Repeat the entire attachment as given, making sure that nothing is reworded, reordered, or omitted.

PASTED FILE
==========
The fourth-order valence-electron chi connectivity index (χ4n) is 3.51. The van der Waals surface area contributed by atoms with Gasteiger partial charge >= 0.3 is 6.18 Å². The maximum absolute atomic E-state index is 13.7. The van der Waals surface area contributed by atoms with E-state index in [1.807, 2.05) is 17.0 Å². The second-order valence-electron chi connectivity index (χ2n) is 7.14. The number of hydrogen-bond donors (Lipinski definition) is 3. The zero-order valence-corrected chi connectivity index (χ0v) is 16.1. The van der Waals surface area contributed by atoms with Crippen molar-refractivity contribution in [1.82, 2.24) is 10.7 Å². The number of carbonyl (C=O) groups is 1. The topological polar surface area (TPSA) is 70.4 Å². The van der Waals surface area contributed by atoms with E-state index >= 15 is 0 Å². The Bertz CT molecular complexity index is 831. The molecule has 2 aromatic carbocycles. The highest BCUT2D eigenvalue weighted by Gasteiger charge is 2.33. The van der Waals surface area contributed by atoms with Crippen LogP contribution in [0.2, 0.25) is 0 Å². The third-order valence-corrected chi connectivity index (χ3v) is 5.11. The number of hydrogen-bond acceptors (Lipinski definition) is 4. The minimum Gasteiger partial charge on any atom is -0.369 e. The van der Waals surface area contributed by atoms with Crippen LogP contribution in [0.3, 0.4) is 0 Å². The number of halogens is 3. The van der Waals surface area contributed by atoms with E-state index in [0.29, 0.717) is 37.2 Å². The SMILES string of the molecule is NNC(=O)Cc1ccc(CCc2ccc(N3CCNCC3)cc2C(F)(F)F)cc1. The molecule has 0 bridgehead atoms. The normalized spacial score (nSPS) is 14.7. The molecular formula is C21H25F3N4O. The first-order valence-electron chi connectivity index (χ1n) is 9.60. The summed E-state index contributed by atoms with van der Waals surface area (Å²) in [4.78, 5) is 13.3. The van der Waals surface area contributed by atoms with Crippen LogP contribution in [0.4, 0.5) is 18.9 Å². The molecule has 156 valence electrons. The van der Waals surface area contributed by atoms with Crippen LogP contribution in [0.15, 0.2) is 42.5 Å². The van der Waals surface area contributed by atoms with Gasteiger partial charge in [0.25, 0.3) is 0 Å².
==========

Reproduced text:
The fourth-order valence-electron chi connectivity index (χ4n) is 3.51. The van der Waals surface area contributed by atoms with Gasteiger partial charge >= 0.3 is 6.18 Å². The maximum absolute atomic E-state index is 13.7. The van der Waals surface area contributed by atoms with E-state index in [1.807, 2.05) is 17.0 Å². The second-order valence-electron chi connectivity index (χ2n) is 7.14. The number of hydrogen-bond donors (Lipinski definition) is 3. The zero-order valence-corrected chi connectivity index (χ0v) is 16.1. The van der Waals surface area contributed by atoms with Crippen molar-refractivity contribution in [1.82, 2.24) is 10.7 Å². The number of carbonyl (C=O) groups is 1. The topological polar surface area (TPSA) is 70.4 Å². The van der Waals surface area contributed by atoms with E-state index >= 15 is 0 Å². The Bertz CT molecular complexity index is 831. The molecule has 2 aromatic carbocycles. The highest BCUT2D eigenvalue weighted by Gasteiger charge is 2.33. The van der Waals surface area contributed by atoms with Crippen LogP contribution in [0.2, 0.25) is 0 Å². The third-order valence-corrected chi connectivity index (χ3v) is 5.11. The number of hydrogen-bond acceptors (Lipinski definition) is 4. The minimum Gasteiger partial charge on any atom is -0.369 e. The van der Waals surface area contributed by atoms with Crippen LogP contribution in [0.3, 0.4) is 0 Å². The number of halogens is 3. The van der Waals surface area contributed by atoms with E-state index in [0.29, 0.717) is 37.2 Å². The SMILES string of the molecule is NNC(=O)Cc1ccc(CCc2ccc(N3CCNCC3)cc2C(F)(F)F)cc1. The molecule has 0 bridgehead atoms. The normalized spacial score (nSPS) is 14.7. The molecular formula is C21H25F3N4O. The first-order valence-electron chi connectivity index (χ1n) is 9.60. The summed E-state index contributed by atoms with van der Waals surface area (Å²) in [4.78, 5) is 13.3. The van der Waals surface area contributed by atoms with Crippen LogP contribution in [0.4, 0.5) is 18.9 Å². The molecule has 156 valence electrons. The van der Waals surface area contributed by atoms with Crippen LogP contribution in [0.15, 0.2) is 42.5 Å². The van der Waals surface area contributed by atoms with Gasteiger partial charge in [0.25, 0.3) is 0 Å².